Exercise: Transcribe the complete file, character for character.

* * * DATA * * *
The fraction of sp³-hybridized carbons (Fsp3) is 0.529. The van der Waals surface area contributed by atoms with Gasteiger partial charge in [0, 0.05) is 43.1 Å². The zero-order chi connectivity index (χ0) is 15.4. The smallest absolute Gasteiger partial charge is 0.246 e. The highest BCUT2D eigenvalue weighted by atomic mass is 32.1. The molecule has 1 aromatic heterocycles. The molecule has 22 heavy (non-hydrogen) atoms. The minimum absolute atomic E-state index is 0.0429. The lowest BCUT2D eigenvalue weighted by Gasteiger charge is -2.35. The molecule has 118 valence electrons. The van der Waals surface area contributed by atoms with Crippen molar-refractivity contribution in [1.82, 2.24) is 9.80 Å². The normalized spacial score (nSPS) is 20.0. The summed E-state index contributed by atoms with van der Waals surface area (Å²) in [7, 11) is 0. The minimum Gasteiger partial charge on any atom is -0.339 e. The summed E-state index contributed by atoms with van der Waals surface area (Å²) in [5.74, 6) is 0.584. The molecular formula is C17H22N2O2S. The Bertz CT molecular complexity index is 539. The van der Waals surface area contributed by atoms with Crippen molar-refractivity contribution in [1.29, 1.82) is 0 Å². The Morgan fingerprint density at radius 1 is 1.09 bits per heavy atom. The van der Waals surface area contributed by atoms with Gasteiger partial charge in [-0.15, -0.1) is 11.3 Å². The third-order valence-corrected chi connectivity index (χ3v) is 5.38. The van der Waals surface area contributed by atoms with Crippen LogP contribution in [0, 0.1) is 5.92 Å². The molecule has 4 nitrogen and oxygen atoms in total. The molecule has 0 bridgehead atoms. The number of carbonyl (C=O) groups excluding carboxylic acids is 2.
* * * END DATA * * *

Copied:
The fraction of sp³-hybridized carbons (Fsp3) is 0.529. The van der Waals surface area contributed by atoms with Gasteiger partial charge in [0, 0.05) is 43.1 Å². The zero-order chi connectivity index (χ0) is 15.4. The smallest absolute Gasteiger partial charge is 0.246 e. The highest BCUT2D eigenvalue weighted by atomic mass is 32.1. The molecule has 1 aromatic heterocycles. The molecule has 22 heavy (non-hydrogen) atoms. The minimum absolute atomic E-state index is 0.0429. The lowest BCUT2D eigenvalue weighted by Gasteiger charge is -2.35. The molecule has 118 valence electrons. The van der Waals surface area contributed by atoms with Crippen molar-refractivity contribution in [1.82, 2.24) is 9.80 Å². The normalized spacial score (nSPS) is 20.0. The summed E-state index contributed by atoms with van der Waals surface area (Å²) in [7, 11) is 0. The minimum Gasteiger partial charge on any atom is -0.339 e. The summed E-state index contributed by atoms with van der Waals surface area (Å²) in [5.74, 6) is 0.584. The molecular formula is C17H22N2O2S. The Bertz CT molecular complexity index is 539. The van der Waals surface area contributed by atoms with Crippen molar-refractivity contribution in [1.29, 1.82) is 0 Å². The Morgan fingerprint density at radius 1 is 1.09 bits per heavy atom. The van der Waals surface area contributed by atoms with Gasteiger partial charge in [-0.15, -0.1) is 11.3 Å². The third-order valence-corrected chi connectivity index (χ3v) is 5.38. The van der Waals surface area contributed by atoms with Crippen LogP contribution in [0, 0.1) is 5.92 Å². The molecule has 4 nitrogen and oxygen atoms in total. The molecule has 0 bridgehead atoms. The number of carbonyl (C=O) groups excluding carboxylic acids is 2.